The people of the Austrian Alpine region of Arlberg live and breathe the mountains.
And despite their village’s reputation for being, well, rather ritzy, the locals of Lech are authentic mountain folk.
I am on a pathway on the Green Ring, passing them. They walk their mountains, knowing its paths and plants and many moods. They talk openly about the power of these mountains. About the energy they get from them. About their attachment to them.
In winter, the landscape is usually covered in a pure white doona of snow several metres deep.
In summer, the valley floor is vivid green, its lower slopes are viridescent alpine meadows sprinkled with wildflowers and clover, and its high peaks fade to a grey limestone.
Today, the high peaks of the triangular Omeshorn mountain, which dominates one end of the village, and the 2350m Rufikopf above it to the east, have defined ridges against the morning sky.
We’ve been having some summer rain, but now it’s warm and the land is lush.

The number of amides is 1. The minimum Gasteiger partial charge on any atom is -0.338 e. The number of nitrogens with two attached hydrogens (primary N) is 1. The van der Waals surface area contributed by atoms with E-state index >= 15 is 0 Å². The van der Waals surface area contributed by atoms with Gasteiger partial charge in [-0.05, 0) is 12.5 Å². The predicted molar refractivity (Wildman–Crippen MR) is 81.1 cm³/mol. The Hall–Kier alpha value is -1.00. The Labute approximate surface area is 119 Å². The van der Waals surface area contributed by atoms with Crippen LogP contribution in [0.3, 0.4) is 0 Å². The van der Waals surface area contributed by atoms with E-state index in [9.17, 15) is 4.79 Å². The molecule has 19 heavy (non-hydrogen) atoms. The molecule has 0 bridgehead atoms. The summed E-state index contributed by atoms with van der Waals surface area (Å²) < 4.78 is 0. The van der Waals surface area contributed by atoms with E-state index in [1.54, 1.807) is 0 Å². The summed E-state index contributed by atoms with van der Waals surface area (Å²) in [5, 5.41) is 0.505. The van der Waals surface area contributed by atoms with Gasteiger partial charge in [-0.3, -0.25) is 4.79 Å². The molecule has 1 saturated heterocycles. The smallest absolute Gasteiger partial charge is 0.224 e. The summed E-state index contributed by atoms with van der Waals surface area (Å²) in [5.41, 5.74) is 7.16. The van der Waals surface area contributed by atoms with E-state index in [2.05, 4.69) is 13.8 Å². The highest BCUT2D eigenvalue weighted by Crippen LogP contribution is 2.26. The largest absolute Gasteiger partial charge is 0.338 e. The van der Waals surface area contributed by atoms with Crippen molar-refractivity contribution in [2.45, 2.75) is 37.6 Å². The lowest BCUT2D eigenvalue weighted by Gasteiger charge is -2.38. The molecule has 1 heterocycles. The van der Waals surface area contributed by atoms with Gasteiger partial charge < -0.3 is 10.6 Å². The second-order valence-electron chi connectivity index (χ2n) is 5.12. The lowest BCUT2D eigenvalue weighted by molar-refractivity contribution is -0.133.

The Arlberg region has plenty to offer in summer, from the middle of June to October, including many walk trails of all levels and guided walks, particularly around Lech.
There’s more than 300km of hiking trials. Many are wide, some are single file, but all are well signposted and maintained.
The best thing I think, though, is that you can simply follow signs and day walk.
And the Lech Card is very much part of this story. For €21 ($34) for two days or €31 for seven, visitors have unlimited access to public transport, cable cars and chairlifts.
In winter it is the famous White Ring ski trek, but in summer this classic 22km route through the Alps becomes the Green Ring for walkers.
Many walk it in three stages, over three days, returning to the village each afternoon.
The first stage starts with the cable car ride up Rufikopf mountain, then walkers follow the Geoweg Rufikopf Trail downhill past Monzabonsee Lake and alpine pastures. The walk covers 6km and descends 699m, finishing in the village of Zurs. Walkers can then use their Lech Card to catch the Wanderbus (hiking bus) back to Lech.